Chair: Shawn E. Klein (Arizona State University)
- Jack Bowen (Menlo School)
- Kyle Fruh (Stanford University)
- Tara Smith (University of Texas at Austin)
Abstracts for the talks:
Appreciation of Sport: How the Seemingly Trivial Becomes Essential
Jack Bowen, Menlo School
Sport is considered by some as trivial: athletes spending countless hours honing a skill which only has value in the institution of that particular sport (throwing a ball through a circle, in the case of basketball for example). Though, it is actually becauseof this that sport and the athletes who play it are worthy of our appreciation. Throughout human history and until recently, we have needed to hunt for our own food, fight in various wars and battles and, yet, at a time of great peace and abundance, sport now fills that niche for many of us. Sport provides a venue in which we can show appreciation on various levels: regarding physical accomplishments, moral achievement, and, from there, an appreciation of our own good fortune to even be able to appreciate—which has its own benefits. In doing this, it turns out we may actually need certain mantras in place often dismissed by those who love sport such as, “winning is everything,” and that sport is a matter of “life and death,” and other such hyperbole. In addition, we may need to continue the narrative of athletes as making sacrifices, etc, despite the fact that such assertions fall flat outside of the sports context. In a sense, we’re asking of ourselves and those who participate to maintain a sense of dissonance in order that our appreciation rings true with what we otherwise rightly celebrate and hold dear.
“Moral Achievement, Athletic Achievement, and Appropriate Admiration”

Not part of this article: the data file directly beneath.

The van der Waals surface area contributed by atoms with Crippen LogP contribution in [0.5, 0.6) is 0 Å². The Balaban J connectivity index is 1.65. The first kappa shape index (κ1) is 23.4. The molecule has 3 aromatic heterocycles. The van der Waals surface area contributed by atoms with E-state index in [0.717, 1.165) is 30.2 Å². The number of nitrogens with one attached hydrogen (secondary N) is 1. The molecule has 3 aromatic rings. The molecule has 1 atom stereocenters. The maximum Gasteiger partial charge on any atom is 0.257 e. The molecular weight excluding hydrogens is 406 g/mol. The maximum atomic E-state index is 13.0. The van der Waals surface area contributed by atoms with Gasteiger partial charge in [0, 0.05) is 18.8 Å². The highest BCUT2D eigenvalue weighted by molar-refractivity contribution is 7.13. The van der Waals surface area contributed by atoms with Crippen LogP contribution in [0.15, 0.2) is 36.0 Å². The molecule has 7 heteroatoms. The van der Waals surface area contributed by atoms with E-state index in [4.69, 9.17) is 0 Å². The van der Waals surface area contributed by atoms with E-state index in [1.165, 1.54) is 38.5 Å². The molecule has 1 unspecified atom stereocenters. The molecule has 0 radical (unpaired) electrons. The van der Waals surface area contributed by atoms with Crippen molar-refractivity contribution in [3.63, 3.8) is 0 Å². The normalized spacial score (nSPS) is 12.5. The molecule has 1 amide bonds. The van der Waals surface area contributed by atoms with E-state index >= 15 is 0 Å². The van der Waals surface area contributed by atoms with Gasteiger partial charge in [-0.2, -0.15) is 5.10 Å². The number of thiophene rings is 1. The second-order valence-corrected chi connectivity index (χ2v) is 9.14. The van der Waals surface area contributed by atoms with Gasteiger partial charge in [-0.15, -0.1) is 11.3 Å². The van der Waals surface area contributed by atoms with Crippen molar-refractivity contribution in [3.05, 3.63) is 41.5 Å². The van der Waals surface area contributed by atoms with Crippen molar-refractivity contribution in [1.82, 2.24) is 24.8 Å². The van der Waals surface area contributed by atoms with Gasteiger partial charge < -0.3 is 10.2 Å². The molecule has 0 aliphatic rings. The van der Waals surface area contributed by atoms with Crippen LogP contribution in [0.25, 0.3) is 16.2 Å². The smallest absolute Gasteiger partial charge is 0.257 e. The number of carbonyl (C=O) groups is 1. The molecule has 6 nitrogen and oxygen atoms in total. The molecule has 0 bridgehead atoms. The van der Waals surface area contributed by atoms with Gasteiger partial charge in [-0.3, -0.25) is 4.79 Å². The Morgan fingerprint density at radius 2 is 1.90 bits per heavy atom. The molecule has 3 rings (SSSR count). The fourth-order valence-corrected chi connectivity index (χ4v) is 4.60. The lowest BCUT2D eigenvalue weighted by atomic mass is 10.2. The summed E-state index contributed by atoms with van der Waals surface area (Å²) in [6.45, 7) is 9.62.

Kyle Fruh, Stanford University
There is a strong presumption that when we respond to moral excellence with admiration, the object of our admiration is virtue. I develop three arguments to show that morally reflective practices of admiring should generally spurn this widely shared presumption about the object of admiration and take instead as their object what I will call moral achievements – discrete, morally remarkable actions – rather than aspects of an agent’s character. In each argument, I draw on an analogy with a domain of non-moral admiration – namely, admiration of athletic achievement. As a rich terrain of admiring responses, sports offer us relatively well-understood distinctions among possible objects of admiration – a particular feat or play, a set of skills, a career, a team, etc. I suggest, in each of the three arguments I develop, that the analogy is instructive for reflective moral admiration. The upshot of the paper is, on the one hand, theoretical, inasmuch as it develops a tension between the conditions governing appropriate admiration and an empirically informed view of the nature of character. But there is also practical upshot, especially in the context of collective, public practices of admiring and honoring, as when we build statues of heroes or name buildings after them
“On a Pedestal—Sport as an Arena for Admiration”
Tara Smith, Philosophy, University of Texas at Austin
In philosophical analyses of the value of sport, a relatively unheralded feature is the opportunity that sport oﬀers for admiration. While we readily salute many of the things that people admire (the amazing catch, the sensational comeback), we do not suﬃciently appreciate that admiration itself is a positive good, potentially beneﬁcial to the admirer. At a time when much in the world around us seems distinctly unadmirable and when admiration itself is often dismissed as naïve, athletic achievements and the qualities that propel them present palpable counter-evidence to our darker conclusions.
The paper proceeds in four stages: first, explaining what admiration is; second, identifying the kinds of things that sport distinctly oﬀers to admire; third, demonstrating the value of athletic admiration, tracing how this contributes to a ﬂourishing life through the role-modeling that it oﬀers, the action that it encourages, and the feelings that it fosters; fourth, addressing objections, which serves both to clarify and to fortify its central contention.